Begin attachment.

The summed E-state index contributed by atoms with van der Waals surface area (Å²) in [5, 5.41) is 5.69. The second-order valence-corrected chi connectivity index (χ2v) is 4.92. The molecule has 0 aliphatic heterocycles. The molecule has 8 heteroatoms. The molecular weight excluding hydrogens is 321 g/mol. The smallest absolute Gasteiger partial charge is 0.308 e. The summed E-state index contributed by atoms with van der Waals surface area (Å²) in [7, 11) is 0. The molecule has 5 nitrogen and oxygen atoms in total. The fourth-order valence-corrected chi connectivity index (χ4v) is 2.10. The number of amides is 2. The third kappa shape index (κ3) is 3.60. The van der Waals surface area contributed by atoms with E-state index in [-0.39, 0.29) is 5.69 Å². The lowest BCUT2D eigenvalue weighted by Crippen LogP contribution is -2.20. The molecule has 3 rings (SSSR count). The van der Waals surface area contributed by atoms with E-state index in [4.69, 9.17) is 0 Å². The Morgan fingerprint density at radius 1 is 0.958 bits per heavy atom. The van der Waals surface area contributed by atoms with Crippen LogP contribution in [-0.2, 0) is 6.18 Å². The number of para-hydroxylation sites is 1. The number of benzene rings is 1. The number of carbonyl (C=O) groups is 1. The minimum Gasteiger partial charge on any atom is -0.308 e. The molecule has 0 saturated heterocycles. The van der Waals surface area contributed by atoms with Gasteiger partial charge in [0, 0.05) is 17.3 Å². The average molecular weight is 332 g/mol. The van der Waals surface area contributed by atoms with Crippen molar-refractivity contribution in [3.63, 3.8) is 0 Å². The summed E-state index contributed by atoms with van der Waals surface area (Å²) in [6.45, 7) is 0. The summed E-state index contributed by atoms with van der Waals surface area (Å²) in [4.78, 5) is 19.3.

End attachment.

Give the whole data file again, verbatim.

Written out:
The summed E-state index contributed by atoms with van der Waals surface area (Å²) in [5, 5.41) is 5.69. The second-order valence-corrected chi connectivity index (χ2v) is 4.92. The molecule has 0 aliphatic heterocycles. The molecule has 8 heteroatoms. The molecular weight excluding hydrogens is 321 g/mol. The smallest absolute Gasteiger partial charge is 0.308 e. The summed E-state index contributed by atoms with van der Waals surface area (Å²) in [7, 11) is 0. The molecule has 5 nitrogen and oxygen atoms in total. The fourth-order valence-corrected chi connectivity index (χ4v) is 2.10. The number of amides is 2. The third kappa shape index (κ3) is 3.60. The van der Waals surface area contributed by atoms with E-state index in [-0.39, 0.29) is 5.69 Å². The lowest BCUT2D eigenvalue weighted by Crippen LogP contribution is -2.20. The molecule has 3 rings (SSSR count). The van der Waals surface area contributed by atoms with E-state index in [4.69, 9.17) is 0 Å². The Morgan fingerprint density at radius 1 is 0.958 bits per heavy atom. The van der Waals surface area contributed by atoms with Crippen LogP contribution in [-0.2, 0) is 6.18 Å². The number of para-hydroxylation sites is 1. The number of benzene rings is 1. The number of carbonyl (C=O) groups is 1. The minimum Gasteiger partial charge on any atom is -0.308 e. The molecule has 0 saturated heterocycles. The van der Waals surface area contributed by atoms with Gasteiger partial charge in [0, 0.05) is 17.3 Å². The average molecular weight is 332 g/mol. The van der Waals surface area contributed by atoms with Crippen molar-refractivity contribution in [3.63, 3.8) is 0 Å². The summed E-state index contributed by atoms with van der Waals surface area (Å²) in [6.45, 7) is 0. The summed E-state index contributed by atoms with van der Waals surface area (Å²) in [4.78, 5) is 19.3.